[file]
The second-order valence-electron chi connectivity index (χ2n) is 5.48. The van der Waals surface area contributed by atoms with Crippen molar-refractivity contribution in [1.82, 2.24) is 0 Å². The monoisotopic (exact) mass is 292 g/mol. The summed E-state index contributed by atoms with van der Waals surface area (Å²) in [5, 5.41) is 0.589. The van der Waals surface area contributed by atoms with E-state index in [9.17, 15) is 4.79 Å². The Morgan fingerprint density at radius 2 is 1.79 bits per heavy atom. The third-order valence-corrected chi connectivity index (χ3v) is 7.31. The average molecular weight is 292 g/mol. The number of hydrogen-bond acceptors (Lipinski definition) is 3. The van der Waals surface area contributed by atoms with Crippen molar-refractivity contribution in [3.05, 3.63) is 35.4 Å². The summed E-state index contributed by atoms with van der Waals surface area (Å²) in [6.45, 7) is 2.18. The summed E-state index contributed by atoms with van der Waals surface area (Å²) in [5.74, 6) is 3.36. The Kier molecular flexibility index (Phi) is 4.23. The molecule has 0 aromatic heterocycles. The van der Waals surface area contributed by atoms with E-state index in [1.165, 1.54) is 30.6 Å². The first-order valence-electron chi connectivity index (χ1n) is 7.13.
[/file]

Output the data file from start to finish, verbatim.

The second-order valence-electron chi connectivity index (χ2n) is 5.48. The van der Waals surface area contributed by atoms with Crippen molar-refractivity contribution in [1.82, 2.24) is 0 Å². The monoisotopic (exact) mass is 292 g/mol. The summed E-state index contributed by atoms with van der Waals surface area (Å²) in [5, 5.41) is 0.589. The van der Waals surface area contributed by atoms with E-state index in [9.17, 15) is 4.79 Å². The Morgan fingerprint density at radius 2 is 1.79 bits per heavy atom. The third-order valence-corrected chi connectivity index (χ3v) is 7.31. The average molecular weight is 292 g/mol. The number of hydrogen-bond acceptors (Lipinski definition) is 3. The van der Waals surface area contributed by atoms with Crippen molar-refractivity contribution in [3.05, 3.63) is 35.4 Å². The summed E-state index contributed by atoms with van der Waals surface area (Å²) in [6.45, 7) is 2.18. The summed E-state index contributed by atoms with van der Waals surface area (Å²) in [5.74, 6) is 3.36. The Kier molecular flexibility index (Phi) is 4.23. The molecule has 0 aromatic heterocycles. The van der Waals surface area contributed by atoms with E-state index in [1.165, 1.54) is 30.6 Å². The first-order valence-electron chi connectivity index (χ1n) is 7.13.